Saturday, December 08, 2007

Return to the Symphony

It has been many months since I've been to a Grand Classics concert. My fiancee (recent development) and I had dinner in the cultural district, the head to Heinz Hall. While looking on to a violin, flute, harp trio, we were greeted by a friend, the first of several for the evening. Of those who greeted us, some had not seen us since our engagement, and several had not seen me since my deployment to Afghanistan. The greetings were joyful and full of warmth. Even though I have not been in Pittsburgh that long, being greeted like that helps in calling this city my home.

It had been a long and tiring week for me, and I was not up to listening actively to the pieces like I usually do. Tonight was to let the sounds go by, and sense what I may. Corigliano came on stage before the concert to introduce his piece, discussing the style that was to come and all of the characters whose voices would be present. Normally I eat this up. Tonight, I was just too tired.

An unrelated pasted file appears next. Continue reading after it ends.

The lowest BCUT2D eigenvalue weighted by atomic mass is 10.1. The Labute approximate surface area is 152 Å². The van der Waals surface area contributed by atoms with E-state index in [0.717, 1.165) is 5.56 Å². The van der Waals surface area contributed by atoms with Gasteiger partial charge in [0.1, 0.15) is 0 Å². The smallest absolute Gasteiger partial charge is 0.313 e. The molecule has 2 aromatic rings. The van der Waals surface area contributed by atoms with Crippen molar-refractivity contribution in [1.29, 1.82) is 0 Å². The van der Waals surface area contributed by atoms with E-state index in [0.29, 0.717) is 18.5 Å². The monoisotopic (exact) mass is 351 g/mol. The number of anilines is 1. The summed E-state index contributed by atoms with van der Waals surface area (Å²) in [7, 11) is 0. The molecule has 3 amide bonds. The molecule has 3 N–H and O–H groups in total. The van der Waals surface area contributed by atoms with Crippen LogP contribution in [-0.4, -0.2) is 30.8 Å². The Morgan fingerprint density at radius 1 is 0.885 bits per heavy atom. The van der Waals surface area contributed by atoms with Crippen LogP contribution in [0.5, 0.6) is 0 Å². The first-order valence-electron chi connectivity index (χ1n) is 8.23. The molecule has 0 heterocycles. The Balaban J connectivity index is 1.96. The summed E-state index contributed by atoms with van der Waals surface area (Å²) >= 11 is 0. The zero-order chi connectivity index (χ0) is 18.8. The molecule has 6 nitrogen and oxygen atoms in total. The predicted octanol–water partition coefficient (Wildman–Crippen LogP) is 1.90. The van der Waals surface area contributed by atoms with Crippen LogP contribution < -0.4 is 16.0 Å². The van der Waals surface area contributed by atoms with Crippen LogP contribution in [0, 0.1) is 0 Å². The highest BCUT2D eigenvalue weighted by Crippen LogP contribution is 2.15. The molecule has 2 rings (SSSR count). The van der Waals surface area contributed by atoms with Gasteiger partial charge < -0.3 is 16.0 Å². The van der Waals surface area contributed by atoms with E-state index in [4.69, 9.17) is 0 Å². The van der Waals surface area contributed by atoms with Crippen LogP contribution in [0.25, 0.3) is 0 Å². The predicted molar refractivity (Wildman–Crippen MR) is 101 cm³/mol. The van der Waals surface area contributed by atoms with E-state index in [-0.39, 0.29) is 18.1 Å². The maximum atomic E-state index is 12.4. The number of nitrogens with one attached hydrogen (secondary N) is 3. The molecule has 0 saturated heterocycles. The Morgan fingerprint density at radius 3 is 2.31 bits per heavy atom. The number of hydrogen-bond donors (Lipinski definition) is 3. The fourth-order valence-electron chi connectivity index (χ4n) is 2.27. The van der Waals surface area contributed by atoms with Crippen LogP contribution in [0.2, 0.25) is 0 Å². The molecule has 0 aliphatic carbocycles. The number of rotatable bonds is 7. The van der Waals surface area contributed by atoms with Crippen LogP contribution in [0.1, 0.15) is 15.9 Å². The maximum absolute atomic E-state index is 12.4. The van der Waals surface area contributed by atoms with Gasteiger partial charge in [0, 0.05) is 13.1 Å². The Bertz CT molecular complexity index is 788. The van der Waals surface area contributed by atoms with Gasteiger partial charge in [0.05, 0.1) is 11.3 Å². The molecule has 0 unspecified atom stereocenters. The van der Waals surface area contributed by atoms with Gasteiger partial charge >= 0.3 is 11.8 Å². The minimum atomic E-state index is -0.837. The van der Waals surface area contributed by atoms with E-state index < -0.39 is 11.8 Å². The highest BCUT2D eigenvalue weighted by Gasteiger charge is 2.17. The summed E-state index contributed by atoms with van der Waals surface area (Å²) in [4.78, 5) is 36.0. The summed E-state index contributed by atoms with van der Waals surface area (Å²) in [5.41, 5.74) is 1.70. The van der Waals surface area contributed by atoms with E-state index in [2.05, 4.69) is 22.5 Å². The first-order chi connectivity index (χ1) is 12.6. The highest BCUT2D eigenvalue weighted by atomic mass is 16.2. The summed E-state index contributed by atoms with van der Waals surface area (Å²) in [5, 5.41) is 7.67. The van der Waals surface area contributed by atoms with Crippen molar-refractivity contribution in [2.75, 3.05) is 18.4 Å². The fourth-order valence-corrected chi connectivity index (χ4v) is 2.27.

And as the orchestra made its way into "Phatasmagoria," I listened. I listened to ghosts speaking to one another across time. To voices remembering past glories, and dwelling on sadness. In the Elgar cello concerto I listened to a cellist and orchestra in dialog, sometimes supporting, sometimes sounding like questioning.

We head out after intermission (I really was tired) But on the way out we ran into dear friends who I had not seen since last spring. We talked of love and marriage, of going to war and return (interesting as a quick reading of the program tells me that the Elgar concerto was written with the backdrop of World War I). All the things of life, and strangely enough, a fit accompaniment to the program.
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